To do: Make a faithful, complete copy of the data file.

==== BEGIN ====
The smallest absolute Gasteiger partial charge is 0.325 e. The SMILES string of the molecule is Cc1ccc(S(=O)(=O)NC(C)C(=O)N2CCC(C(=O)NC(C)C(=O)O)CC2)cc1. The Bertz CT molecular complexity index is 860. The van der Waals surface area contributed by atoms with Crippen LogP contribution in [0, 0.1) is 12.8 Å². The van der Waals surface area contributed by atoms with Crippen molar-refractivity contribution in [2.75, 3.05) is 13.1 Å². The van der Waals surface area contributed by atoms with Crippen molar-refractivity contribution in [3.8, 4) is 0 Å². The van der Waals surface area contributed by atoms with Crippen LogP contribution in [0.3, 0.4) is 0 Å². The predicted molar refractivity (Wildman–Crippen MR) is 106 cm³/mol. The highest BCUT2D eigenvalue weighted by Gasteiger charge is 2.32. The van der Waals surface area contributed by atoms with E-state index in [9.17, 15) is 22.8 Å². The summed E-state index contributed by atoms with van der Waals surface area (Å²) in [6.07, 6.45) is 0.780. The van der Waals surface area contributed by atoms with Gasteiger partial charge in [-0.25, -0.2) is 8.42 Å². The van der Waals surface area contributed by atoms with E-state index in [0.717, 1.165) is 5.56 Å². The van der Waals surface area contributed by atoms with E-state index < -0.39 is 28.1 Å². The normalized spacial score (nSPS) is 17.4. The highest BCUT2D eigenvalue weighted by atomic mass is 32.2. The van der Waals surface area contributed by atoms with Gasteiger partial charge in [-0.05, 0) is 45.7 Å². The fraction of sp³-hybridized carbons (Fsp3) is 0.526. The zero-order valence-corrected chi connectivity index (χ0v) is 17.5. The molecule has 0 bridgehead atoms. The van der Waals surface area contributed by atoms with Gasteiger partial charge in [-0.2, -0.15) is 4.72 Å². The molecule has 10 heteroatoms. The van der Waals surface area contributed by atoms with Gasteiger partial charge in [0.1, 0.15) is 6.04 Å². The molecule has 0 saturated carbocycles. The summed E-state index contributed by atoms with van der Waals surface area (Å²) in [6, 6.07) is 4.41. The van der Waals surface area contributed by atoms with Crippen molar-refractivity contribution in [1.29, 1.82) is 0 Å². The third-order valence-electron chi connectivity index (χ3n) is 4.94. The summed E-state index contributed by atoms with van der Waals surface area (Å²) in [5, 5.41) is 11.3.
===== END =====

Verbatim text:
The smallest absolute Gasteiger partial charge is 0.325 e. The SMILES string of the molecule is Cc1ccc(S(=O)(=O)NC(C)C(=O)N2CCC(C(=O)NC(C)C(=O)O)CC2)cc1. The Bertz CT molecular complexity index is 860. The van der Waals surface area contributed by atoms with Crippen LogP contribution in [0, 0.1) is 12.8 Å². The van der Waals surface area contributed by atoms with Crippen molar-refractivity contribution in [2.75, 3.05) is 13.1 Å². The van der Waals surface area contributed by atoms with Crippen molar-refractivity contribution in [3.8, 4) is 0 Å². The van der Waals surface area contributed by atoms with Crippen LogP contribution in [0.3, 0.4) is 0 Å². The predicted molar refractivity (Wildman–Crippen MR) is 106 cm³/mol. The highest BCUT2D eigenvalue weighted by Gasteiger charge is 2.32. The van der Waals surface area contributed by atoms with E-state index in [9.17, 15) is 22.8 Å². The summed E-state index contributed by atoms with van der Waals surface area (Å²) in [6.07, 6.45) is 0.780. The van der Waals surface area contributed by atoms with Gasteiger partial charge in [-0.25, -0.2) is 8.42 Å². The van der Waals surface area contributed by atoms with E-state index in [0.717, 1.165) is 5.56 Å². The van der Waals surface area contributed by atoms with E-state index < -0.39 is 28.1 Å². The normalized spacial score (nSPS) is 17.4. The highest BCUT2D eigenvalue weighted by atomic mass is 32.2. The van der Waals surface area contributed by atoms with Gasteiger partial charge in [-0.05, 0) is 45.7 Å². The fraction of sp³-hybridized carbons (Fsp3) is 0.526. The zero-order valence-corrected chi connectivity index (χ0v) is 17.5. The molecule has 0 bridgehead atoms. The van der Waals surface area contributed by atoms with Gasteiger partial charge in [-0.2, -0.15) is 4.72 Å². The molecule has 10 heteroatoms. The van der Waals surface area contributed by atoms with Gasteiger partial charge in [0.1, 0.15) is 6.04 Å². The molecule has 0 saturated carbocycles. The summed E-state index contributed by atoms with van der Waals surface area (Å²) in [6, 6.07) is 4.41. The van der Waals surface area contributed by atoms with Crippen molar-refractivity contribution in [1.29, 1.82) is 0 Å². The third-order valence-electron chi connectivity index (χ3n) is 4.94. The summed E-state index contributed by atoms with van der Waals surface area (Å²) in [5, 5.41) is 11.3.